US couples reportedly raise cash for housing and other expenses from their wedding guests, according to wedding planning websites such as Zola and The Knot.
Housing-related cash registrations have doubled on Zola since 2019. More than two million couples have used the service since its launch in 2013, with three-quarters of them asking for cash for expenses, the Financial Times reports.
The Knot, a website that surveys more than 300,000 brides, grooms, guests and wedding planners each year, finds funding for new homes, repairs and renovations to be the second most popular after honeymoons.
Esther Lee, deputy editor of The Knot, said in a conversation with the Financial Times, “Everything we’ve been through with inflation and the housing market has made me wonder how people are using their registries. I’m seriously thinking about what I want.
Home ownership is closely related to marital status. According to U.S. Census data, her 79% of U.S. couples owned a home together in 2020, compared to her 66% national average. A married couple can live in a residence designated as a “single-family house” and receive a marriage exemption when their legal status changes.
Mortgage rates have more than doubled since the beginning of 2021 as the Federal Reserve tries to control inflation. Rising house prices are also making it difficult for new couples to penetrate the housing market.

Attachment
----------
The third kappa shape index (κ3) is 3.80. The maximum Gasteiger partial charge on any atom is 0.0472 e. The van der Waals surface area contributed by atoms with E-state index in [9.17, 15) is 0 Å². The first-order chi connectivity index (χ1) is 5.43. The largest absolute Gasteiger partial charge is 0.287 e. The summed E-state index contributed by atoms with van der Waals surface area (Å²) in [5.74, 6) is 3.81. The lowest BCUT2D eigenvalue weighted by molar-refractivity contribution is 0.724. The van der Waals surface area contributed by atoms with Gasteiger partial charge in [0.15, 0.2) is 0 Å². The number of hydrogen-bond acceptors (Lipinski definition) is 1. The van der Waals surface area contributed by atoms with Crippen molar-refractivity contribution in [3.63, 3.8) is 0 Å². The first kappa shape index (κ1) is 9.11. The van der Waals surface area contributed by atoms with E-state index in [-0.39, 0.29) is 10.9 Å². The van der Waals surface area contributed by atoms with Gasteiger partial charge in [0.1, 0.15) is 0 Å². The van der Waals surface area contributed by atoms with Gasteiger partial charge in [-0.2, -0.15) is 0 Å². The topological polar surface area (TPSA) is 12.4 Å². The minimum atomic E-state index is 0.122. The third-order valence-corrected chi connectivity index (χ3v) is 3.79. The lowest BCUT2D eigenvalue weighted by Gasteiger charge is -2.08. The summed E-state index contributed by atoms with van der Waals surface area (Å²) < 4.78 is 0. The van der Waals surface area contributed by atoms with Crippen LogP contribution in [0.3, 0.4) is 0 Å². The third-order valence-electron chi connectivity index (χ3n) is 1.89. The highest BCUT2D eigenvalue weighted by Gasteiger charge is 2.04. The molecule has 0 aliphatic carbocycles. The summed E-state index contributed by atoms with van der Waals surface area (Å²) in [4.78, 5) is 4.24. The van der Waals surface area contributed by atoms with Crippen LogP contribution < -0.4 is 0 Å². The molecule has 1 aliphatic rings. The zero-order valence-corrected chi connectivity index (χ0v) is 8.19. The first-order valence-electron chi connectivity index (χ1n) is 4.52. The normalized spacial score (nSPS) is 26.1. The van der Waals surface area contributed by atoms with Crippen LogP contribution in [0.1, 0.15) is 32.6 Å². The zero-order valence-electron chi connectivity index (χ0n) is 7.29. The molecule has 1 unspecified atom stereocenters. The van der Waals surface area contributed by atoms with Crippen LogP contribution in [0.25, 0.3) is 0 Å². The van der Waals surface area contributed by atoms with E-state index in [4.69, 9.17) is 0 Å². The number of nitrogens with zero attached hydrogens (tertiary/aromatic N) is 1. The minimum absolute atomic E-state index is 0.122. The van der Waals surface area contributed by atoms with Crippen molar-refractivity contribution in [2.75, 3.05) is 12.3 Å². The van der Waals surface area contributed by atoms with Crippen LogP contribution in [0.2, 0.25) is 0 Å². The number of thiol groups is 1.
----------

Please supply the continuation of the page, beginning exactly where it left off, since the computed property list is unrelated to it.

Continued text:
The average 30-year fixed mortgage rose 6.29% last week, according to federal mortgage mortgage company Freddie Mac, with an average increase of 2.88%, the highest level in 14 years. Mortgage Bankers Association figures show the median installment payment for mortgage applications fell to $1,839 in August, up 43% from last year.
According to the FT, wedding guests are contributing to homeowners’ dreams, offering newlyweds a little peace of mind by donating an average of $175 to $200 to those who sign up for their wedding planning website doing.
Zora’s spokeswoman Emily Forrest said, “Guests really want to contribute to the funds of these new homes and are more than happy to donate just a little more to help the couple get their first home. .
The Michigan-based couple raised $10,000 for a mortgage down payment through a wedding registry last year, but the ceremony was postponed to 2021, with an intimate wedding scheduled for 2020 at the peak of the pandemic. was broken.
According to the couple, about a third of guests made a donation instead of receiving one of the more traditional gifts on the couple’s registry, such as an all-clad cookware set.
Another New York-based couple raised $30,000 for a mortgage this year.